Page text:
I didn’t know very much about Stephannie Tallent of Sunset Cat Designs when I started working with her as part of the inaugural Indie Untangled yarn club, other than the fact that she does wonderful things with lace, cables and textured stitches and that she is a fan of craft beer.
So, I did a little reporting before sending her some questions and discovered she had quite an interesting pre-designer history. As a 1989 graduate of the U.S. Military Academy, AKA West Point, she served in the Army for four years. It’s quite a nice parallel with Christine of Skeinny Dipping, the dyer I paired Stephannie with for the club, who also has a history of service, with the Peace Corps.
I spoke to Stephannie about her background, her design inspirations and, of course, her favorite brew.
When and how did you learn to knit?
A neighbor taught me the basics, and I learned from books and magazines from there. The internet wasn’t around then!
How did you decide to go to West Point and join the Army?
It sounded interesting, lol. I had no idea what I was getting into with West Point! I do tell folks it was a valuable experience.
I served for four years in the Army as a Military Intelligence officer. I was stationed in Germany, which I loved; I got to live in southern Germany, including Munich. I was able to do some traveling around Europe as well.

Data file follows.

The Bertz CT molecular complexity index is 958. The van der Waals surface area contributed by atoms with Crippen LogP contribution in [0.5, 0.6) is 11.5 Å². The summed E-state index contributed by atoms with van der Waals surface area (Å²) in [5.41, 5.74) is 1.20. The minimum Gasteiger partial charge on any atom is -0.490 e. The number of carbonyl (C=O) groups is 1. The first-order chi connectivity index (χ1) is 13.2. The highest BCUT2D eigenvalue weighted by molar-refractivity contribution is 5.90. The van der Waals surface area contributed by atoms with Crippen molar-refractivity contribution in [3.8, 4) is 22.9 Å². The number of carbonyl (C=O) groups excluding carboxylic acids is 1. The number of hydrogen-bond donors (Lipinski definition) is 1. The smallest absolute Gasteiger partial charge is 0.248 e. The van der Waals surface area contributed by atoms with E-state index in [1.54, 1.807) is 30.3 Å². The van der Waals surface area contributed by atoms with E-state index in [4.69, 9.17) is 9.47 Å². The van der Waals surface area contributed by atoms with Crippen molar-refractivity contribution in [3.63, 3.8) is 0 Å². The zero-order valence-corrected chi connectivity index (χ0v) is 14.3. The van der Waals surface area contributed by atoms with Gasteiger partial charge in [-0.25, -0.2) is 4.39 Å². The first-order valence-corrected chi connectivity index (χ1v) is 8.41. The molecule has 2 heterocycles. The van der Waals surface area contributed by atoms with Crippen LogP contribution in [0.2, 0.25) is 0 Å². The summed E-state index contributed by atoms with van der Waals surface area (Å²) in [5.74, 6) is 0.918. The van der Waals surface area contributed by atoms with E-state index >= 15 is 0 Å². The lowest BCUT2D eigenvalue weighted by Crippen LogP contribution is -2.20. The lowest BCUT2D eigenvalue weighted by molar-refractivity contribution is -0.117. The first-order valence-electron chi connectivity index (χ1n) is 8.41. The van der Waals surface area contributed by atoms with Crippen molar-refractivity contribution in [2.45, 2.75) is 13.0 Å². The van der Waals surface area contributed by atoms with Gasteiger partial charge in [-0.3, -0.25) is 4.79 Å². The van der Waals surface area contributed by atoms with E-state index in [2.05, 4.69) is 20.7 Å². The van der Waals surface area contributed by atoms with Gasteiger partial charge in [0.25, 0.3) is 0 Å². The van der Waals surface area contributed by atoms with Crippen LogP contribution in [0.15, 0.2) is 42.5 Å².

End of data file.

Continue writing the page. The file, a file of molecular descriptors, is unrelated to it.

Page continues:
I deployed with 1st Armored Division for Desert Storm as well.
Did you meet others in the military who knit?
No; though I knit a little bit when I was stationed in Germany, I didn’t meet any other knitters.
What made you decide to become a designer?
I started modifying designs then took the next step in creating my own! The Knit Picks IDP was just starting up, and Ravelry was really in gear, when I first started designing. Those two things made self publishing very accessible. I also realized I loved a lot of the tasks ancillary to designing: learning about layout, graphic design, and so on.
Tell me about what inspires your designs.
Anything! Nature to include plants (especially California native plants) and animals, architecture, geology, the ocean, towns and cities, stitch patterns, fabrics…
What’s the first thing you do when you start designing a pattern?
It really depends on the particular pattern and the reason and inspiration behind it. If I’m answering a call for submissions, I usually brainstorm what I would like to design that fits the call.
If it’s a single pattern to be self published, I generally have an idea of what I want to do (i.e. a cabled cowl) and I start by playing with stitch patterns.
If it’s a pattern for a collection, I brainstorm palette, yarn types and yarn companies, types of patterns, techniques to be used, etc. first before narrowing down individual patterns.
What’s your favorite beer or brewery?
My favorite brewery is The Bruery in Placentia, California. They do a really interesting mix of beers. Before going to their tasting room, I’d seen some bottles in stores, but they were primarily the Belgian-inspired beers like Mischief. I had no idea of the range of barrel-aged beers they did until we visited the tasting room. I was in barrel-aged beer heaven. They also do a lot of sours, and I’m starting to drink more of those. They’ve just opened a second tasting room (The Bruery Terreux) that focuses on farmhouse wild and sour ales that we’ve not yet visited.
Where is your favorite place to knit?
At home. I usually knit on my couch.